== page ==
Is Therapeutic Cloning Worth the Risk

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Is Therapeutic Cloning Worth the Risk?

Is Therapeutic Cloning Worth the Risk?
I. The history of cloning
A few years ago, a movie showed how Adolf Hitler could have been cloned to produce copies of himself. Of course, this is a terrible idea, because as we know, Hitler killed millions of people. Yet, people now have cloning that can benefit humankind. The events in the movie were imaginary, but during the 20th century, cloning became real. Cloning of plants and small animals has been practiced for a long time. The study of cloning starts with the theory which was proposed by zoology and comparative anatomy professors at the University of Freiberg in Germany in the 1880’s.The theory proposes that a cell’s genetic information will decrease progressively with each cell division. In 1901, the result of Hans Spemann’s 2-cell salamander experiment showed that the early embryos including all the genetic information were crucial for developing a new organism. The first recombinant DNA molecules were created in 1972. In 1994, nuclear transfer was invented by Willesden (History of cloning, n.d.). Until the cloning of Dolly, the development of DNA and gene technology was sluggish. After the birth of Dolly, a new way of looking at genetics was found, raising the possibilities of human cloning. Human cloning, on the other hand, had been thought of as a pipe dream or a work of fiction until Scottish scientist Dr. Ian Wilnot successfully cloned an adult sheep Dolly in 1997. The birth of Dolly represents a considerable scientific and technological breakthrough in the field of cloning because it proved that cloning of animals from adult cells was possible. Dolly also is the most significant milestone in the observation of DNA and genetics and greatly facilitated every aspect of biochemistry. However, the rapid development of human cloning has become a most controversial topic for debating the question of whether cloning should be legal or not.

II. Basic information about cloning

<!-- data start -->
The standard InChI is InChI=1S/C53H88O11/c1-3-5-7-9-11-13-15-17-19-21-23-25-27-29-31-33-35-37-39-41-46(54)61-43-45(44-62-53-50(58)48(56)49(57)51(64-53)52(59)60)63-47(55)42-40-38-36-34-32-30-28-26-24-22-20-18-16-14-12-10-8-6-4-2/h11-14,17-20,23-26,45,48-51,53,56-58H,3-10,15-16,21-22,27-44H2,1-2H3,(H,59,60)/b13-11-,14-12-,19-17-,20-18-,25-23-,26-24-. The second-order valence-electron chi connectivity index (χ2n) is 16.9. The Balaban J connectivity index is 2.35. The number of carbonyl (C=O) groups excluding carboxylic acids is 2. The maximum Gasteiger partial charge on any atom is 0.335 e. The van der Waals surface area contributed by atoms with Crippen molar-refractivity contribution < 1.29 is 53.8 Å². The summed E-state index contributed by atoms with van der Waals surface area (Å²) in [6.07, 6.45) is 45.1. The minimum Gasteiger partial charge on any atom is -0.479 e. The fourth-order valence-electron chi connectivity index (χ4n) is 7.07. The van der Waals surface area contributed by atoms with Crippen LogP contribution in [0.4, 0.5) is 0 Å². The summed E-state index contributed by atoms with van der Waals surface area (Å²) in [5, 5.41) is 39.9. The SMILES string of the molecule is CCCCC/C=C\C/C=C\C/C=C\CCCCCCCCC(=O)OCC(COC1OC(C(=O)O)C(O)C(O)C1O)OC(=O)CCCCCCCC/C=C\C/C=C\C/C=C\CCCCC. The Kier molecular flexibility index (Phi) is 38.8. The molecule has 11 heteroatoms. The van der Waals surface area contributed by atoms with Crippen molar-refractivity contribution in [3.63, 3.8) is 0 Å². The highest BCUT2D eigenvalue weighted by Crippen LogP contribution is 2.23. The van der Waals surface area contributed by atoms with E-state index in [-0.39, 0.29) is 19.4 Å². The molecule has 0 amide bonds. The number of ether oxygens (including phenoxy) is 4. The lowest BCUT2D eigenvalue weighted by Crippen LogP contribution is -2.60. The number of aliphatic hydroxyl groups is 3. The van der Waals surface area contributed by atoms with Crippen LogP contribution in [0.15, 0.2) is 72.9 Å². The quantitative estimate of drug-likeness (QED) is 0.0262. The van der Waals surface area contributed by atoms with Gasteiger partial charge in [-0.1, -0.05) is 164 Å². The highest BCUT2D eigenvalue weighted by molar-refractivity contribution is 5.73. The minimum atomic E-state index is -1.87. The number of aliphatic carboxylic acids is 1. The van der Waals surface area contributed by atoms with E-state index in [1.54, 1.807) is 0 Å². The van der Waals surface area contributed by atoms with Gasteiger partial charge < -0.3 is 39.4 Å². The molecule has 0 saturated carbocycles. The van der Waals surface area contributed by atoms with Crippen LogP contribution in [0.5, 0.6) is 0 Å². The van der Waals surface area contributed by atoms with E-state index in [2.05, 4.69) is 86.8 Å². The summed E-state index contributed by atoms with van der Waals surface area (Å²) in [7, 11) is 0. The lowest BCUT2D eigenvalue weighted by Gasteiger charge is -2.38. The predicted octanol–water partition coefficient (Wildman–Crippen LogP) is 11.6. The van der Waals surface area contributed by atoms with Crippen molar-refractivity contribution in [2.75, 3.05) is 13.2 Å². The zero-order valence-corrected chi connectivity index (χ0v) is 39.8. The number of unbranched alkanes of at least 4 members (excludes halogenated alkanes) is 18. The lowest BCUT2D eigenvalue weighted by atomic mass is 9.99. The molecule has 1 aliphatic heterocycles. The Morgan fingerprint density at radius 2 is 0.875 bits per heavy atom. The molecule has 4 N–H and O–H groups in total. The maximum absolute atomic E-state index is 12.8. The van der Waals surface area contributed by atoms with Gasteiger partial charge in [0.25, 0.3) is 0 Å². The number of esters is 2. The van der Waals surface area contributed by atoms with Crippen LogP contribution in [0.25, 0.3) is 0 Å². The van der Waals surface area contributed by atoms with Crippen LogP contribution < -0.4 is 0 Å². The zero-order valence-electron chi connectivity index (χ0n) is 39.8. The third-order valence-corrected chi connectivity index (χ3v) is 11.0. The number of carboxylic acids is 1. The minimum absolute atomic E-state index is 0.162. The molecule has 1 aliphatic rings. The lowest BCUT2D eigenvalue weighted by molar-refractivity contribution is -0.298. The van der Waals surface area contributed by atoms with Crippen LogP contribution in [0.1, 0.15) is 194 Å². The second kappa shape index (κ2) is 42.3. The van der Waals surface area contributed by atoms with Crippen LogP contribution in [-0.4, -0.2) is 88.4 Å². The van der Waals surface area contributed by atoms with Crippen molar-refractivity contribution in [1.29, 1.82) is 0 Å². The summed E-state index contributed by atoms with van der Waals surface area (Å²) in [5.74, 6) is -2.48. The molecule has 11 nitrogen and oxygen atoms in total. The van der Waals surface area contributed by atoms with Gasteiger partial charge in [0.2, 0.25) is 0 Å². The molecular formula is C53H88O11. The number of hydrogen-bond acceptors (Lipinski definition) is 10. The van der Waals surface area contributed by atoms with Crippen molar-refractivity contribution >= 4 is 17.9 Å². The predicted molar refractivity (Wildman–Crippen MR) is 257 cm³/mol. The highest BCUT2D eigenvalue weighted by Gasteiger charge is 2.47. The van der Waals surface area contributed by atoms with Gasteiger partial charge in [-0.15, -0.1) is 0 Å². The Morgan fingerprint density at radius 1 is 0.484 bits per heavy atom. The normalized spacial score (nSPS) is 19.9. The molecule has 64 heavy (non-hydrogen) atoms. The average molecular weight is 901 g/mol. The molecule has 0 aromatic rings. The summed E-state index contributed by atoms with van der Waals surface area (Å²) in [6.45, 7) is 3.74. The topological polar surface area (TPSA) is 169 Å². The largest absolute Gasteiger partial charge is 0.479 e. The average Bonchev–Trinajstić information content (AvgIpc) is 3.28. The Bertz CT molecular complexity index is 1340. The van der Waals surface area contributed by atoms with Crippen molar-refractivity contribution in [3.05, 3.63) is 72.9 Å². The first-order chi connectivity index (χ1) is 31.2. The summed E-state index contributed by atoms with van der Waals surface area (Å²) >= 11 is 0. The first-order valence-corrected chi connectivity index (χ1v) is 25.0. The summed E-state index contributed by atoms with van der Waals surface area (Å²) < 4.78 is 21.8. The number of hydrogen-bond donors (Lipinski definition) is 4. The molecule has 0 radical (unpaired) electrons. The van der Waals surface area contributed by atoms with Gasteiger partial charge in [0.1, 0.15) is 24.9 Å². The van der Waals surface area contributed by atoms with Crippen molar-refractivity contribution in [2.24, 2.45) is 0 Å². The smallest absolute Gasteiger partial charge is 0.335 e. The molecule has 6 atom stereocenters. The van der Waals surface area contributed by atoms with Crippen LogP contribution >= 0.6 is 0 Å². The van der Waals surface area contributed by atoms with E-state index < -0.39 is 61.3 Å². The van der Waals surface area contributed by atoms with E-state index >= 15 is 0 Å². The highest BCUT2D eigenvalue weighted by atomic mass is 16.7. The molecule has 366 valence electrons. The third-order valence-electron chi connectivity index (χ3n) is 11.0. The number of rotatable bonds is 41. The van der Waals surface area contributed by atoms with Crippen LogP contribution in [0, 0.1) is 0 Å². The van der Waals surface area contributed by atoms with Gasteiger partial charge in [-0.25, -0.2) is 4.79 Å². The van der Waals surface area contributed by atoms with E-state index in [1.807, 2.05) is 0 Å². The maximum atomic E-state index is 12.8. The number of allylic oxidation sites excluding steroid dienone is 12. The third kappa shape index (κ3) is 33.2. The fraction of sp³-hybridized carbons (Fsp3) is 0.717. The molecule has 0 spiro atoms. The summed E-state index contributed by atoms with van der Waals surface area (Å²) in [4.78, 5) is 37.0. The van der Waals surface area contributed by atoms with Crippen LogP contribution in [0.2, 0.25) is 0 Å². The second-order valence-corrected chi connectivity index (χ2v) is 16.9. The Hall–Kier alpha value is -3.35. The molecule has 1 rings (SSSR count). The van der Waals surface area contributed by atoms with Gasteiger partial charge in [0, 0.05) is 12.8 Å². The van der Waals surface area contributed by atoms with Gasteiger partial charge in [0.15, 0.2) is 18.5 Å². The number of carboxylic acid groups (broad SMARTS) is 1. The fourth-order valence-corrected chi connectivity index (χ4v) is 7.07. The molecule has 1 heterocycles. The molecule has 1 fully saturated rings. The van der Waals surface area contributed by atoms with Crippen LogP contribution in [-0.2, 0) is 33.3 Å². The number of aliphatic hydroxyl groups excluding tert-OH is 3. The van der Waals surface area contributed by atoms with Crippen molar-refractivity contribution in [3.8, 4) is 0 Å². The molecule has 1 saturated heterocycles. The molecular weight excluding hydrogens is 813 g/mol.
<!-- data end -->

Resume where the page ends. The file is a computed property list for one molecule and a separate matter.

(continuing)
Cloning is a common misconception in science. The majority of people think that human cloning is immoral and unethical because of religious and humanitarian reasons; however, do most people really know what cloning is? Cloning is not what people see in the movies or what they read in science fiction. It is, according to Levine 2007 “as its most basic level, reproduction without sex”. Cloning, instead of using merging egg and sperm, relies on the genetic factors and DNA from a cell. The reason why cloning matters is that it has a huge effect on the future of the human lives. Animal cloning will bring a revolutionary change in food production in the future. For the human aspect, cloning technology also creates expectations in medicine and explores a new way in transplant therapies. Moreover, it opens door to potential genetic engineering and brand new aspects of cloning engineering; hence, cloning is important for scientific development in the coming years. There are two different types of cloning: reproductive cloning and therapeutic cloning. Just as its name implies, therapeutic cloning is designed as therapy for disease. Rather than creating a new individual by reproductive cloning stirring a large number of controversies, the cell which is created by therapeutic cloning can be transplanted into the patient in order to treat a disease. Therefore, therapeutic cloning has many benefits for society. Another phrase for therapeutic cloning is somatic cell nuclear transfer (SCNT). In practical human applications, the first step is extracting the nuclears involving completely genetic information for human beings from an egg; then, taking a somatic cell from patients who need a stem cell transplant to cure their disease. The somatic cell can be extracted from any body cell except those contained in eggs and sperm. The next step is that of inserting the nucleus, which comes from a patient’s somatic cell into the egg, from which a nucleus previously has...
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